The opening of the permeability transition pore, a nonspecific channel in inner mitochondrial membranes, is triggered by an elevated total concentration of calcium ions in the mitochondrial matrix, leading to disruption of the inner membrane and necrotic cell death. Cyclosporin A inhibits pore opening by binding to cyclophilin D, which interacts with the pore. It has been proposed that the pore is associated with the ATP synthase complex. Previously, we confirmed an earlier observation that the pore survives in cells lacking membrane subunits ATP6 and ATP8 of ATP synthase, and in other cells lacking the enzyme's c8 rotor ring or, separately, its peripheral stalk subunits b and oligomycin sensitive conferral protein. Here, we investigated whether the pore is associated with the remaining membrane subunits of the enzyme. Individual deletion of subunits e, f, g, and 6.8-kDa proteolipid disrupts dimerization of the complex, and deletion of DAPIT (diabetes-associated protein in insulin sensitive tissue) possibly influences oligomerization of dimers, but removal of each subunit had no effect on the pore. Also, we removed together the enzyme's membrane bound c8 ring and the δ-subunit from the catalytic domain. The resulting cells assemble only a subcomplex derived from the peripheral stalk and membrane-associated proteins. Despite diminished levels of respiratory complexes, these cells generate a membrane potential to support uptake of calcium into the mitochondria, leading to pore opening, and retention of its characteristic properties. It is most unlikely that the ATP synthase, dimer or monomer, or any component, provides the permeability transition pore.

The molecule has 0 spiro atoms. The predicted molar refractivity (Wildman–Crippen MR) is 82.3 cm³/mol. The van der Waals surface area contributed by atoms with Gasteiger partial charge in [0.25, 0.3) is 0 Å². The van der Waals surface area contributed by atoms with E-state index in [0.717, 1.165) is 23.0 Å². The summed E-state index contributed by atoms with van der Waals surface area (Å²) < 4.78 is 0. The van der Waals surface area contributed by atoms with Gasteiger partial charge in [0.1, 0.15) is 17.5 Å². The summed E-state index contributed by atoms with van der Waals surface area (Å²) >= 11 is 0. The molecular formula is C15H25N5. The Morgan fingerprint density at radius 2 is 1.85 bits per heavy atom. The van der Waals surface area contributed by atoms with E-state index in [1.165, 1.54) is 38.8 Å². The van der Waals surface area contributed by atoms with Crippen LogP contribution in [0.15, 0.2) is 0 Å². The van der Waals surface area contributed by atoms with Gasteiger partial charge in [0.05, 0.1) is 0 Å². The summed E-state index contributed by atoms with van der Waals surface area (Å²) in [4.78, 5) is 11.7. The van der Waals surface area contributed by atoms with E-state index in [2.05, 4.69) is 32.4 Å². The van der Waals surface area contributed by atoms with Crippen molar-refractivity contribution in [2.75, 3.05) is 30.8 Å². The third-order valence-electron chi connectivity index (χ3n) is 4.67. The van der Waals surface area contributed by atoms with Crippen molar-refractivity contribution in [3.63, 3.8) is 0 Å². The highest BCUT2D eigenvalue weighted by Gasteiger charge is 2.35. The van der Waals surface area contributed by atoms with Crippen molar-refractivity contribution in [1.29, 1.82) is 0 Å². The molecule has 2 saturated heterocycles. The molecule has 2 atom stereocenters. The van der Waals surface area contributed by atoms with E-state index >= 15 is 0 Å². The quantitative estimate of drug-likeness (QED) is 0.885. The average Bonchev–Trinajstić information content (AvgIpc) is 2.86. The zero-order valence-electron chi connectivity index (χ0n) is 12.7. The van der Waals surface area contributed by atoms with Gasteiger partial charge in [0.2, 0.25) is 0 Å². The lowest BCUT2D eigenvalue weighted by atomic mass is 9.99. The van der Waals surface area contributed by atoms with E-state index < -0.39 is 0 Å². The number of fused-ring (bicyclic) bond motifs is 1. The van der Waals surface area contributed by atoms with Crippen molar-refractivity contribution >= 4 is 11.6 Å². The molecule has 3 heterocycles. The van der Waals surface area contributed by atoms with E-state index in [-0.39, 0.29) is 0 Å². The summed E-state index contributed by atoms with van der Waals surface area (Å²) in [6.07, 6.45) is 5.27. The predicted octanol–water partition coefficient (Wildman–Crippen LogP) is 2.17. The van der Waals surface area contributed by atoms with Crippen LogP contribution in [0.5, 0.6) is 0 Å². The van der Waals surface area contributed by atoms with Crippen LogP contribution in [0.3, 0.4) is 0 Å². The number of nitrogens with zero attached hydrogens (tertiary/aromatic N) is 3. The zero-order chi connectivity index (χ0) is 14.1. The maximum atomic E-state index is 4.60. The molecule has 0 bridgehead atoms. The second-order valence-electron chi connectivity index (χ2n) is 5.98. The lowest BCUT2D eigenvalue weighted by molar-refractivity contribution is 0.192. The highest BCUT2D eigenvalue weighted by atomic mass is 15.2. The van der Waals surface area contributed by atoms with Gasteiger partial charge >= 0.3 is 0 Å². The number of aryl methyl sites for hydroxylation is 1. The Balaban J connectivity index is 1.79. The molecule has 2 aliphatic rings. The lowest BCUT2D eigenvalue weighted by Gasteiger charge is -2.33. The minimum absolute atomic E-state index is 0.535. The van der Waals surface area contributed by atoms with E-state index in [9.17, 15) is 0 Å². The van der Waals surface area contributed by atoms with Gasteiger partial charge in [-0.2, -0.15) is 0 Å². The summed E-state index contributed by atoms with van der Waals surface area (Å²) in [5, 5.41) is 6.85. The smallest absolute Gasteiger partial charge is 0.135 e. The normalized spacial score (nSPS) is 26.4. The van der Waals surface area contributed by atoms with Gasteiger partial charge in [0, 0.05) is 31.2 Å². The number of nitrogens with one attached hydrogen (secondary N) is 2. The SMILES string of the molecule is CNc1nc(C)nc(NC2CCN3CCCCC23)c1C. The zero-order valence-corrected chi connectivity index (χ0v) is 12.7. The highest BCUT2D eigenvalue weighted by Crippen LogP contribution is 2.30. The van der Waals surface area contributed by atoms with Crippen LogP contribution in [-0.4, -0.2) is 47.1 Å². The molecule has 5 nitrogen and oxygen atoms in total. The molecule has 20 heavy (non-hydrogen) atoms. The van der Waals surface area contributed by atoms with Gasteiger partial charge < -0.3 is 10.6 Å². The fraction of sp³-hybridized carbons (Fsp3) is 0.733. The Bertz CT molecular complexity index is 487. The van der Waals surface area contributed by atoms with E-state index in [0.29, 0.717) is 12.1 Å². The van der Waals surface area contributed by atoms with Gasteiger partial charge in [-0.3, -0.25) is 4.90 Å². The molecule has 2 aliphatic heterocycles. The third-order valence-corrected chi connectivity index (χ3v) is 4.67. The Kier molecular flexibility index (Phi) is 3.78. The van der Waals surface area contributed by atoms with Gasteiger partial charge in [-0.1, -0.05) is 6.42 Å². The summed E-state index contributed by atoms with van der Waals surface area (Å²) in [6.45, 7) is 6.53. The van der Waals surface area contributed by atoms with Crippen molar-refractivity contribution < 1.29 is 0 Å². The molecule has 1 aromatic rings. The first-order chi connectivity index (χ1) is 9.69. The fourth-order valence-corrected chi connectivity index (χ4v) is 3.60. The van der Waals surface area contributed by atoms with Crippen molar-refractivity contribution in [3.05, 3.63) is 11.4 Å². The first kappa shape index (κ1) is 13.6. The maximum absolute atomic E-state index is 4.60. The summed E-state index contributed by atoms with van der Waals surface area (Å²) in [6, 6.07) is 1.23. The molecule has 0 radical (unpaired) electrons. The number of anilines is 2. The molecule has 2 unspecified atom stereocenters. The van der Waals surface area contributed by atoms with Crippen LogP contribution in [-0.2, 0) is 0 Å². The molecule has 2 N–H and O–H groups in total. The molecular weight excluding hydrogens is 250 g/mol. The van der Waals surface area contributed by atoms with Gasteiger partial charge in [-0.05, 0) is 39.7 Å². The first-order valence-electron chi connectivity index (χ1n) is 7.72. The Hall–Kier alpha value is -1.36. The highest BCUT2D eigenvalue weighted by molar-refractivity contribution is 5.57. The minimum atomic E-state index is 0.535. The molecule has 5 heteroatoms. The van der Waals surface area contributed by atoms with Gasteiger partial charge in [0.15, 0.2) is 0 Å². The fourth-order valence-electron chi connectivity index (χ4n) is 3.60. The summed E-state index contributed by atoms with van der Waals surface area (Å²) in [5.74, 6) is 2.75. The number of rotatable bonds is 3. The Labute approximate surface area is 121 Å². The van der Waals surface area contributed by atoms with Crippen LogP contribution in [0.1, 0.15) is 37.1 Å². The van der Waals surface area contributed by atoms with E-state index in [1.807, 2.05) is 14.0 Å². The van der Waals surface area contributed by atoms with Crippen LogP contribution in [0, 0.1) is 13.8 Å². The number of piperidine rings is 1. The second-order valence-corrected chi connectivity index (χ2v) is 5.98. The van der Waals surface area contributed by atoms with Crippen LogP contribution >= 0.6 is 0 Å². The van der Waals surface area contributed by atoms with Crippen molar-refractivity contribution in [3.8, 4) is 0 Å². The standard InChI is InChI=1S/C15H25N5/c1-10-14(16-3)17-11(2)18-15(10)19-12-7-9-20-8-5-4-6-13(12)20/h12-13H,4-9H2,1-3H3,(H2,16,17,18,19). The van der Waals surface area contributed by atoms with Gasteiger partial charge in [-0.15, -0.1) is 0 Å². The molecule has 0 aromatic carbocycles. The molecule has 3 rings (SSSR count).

Keywords:  ATP synthase; human mitochondria; permeability transition
  9. Cell Stress. 2017 Dec 23. 2(1): 1-3
    Lang A, Piekorz RP.
      Mammalian sirtuins are fundamental regulators of a plethora of cellular functions, including gene expression, proliferation, metabolism, and ultimatively cellular aging and organismal life-span. The mitochondrial sirtuin SIRT4 acts as metabolic tumor suppressor and is down-regulated in many cancer types. We showed that SIRT4 expression was up-regulated during replicative senescence and by different anti-proliferative and senescence inducing stressors, including UVB and ionizing radiation, due to inhibition of its negative regulator, microRNA miR-15b. In our recent studies we addressed the molecular consequences of increased SIRT4 expression for mitochondrial function and quality control. We demonstrated that SIRT4 reduces O2 consumption and decreases mitochondrial membrane potential in line with an increased generation of mitochondrial reactive oxygen species (mtROS). This led to the accumulation of dysfunctional mitochondria and a more fused mitochondrial network associated with a decreased mitophagic clearance. Mechanistically, our data indicate that SIRT4 promotes mitochondrial fusion in an enzymatically dependent manner through interaction with and stabilization of the dynamin-related GTPase L-OPA1, thereby opposing fission and mitophagy. Our findings provide novel insight in the role of SIRT4 as stress triggered factor that causes mitochondrial dysfunction and impaired mitochondrial quality control through decreased mitophagy, a major hallmark of aging.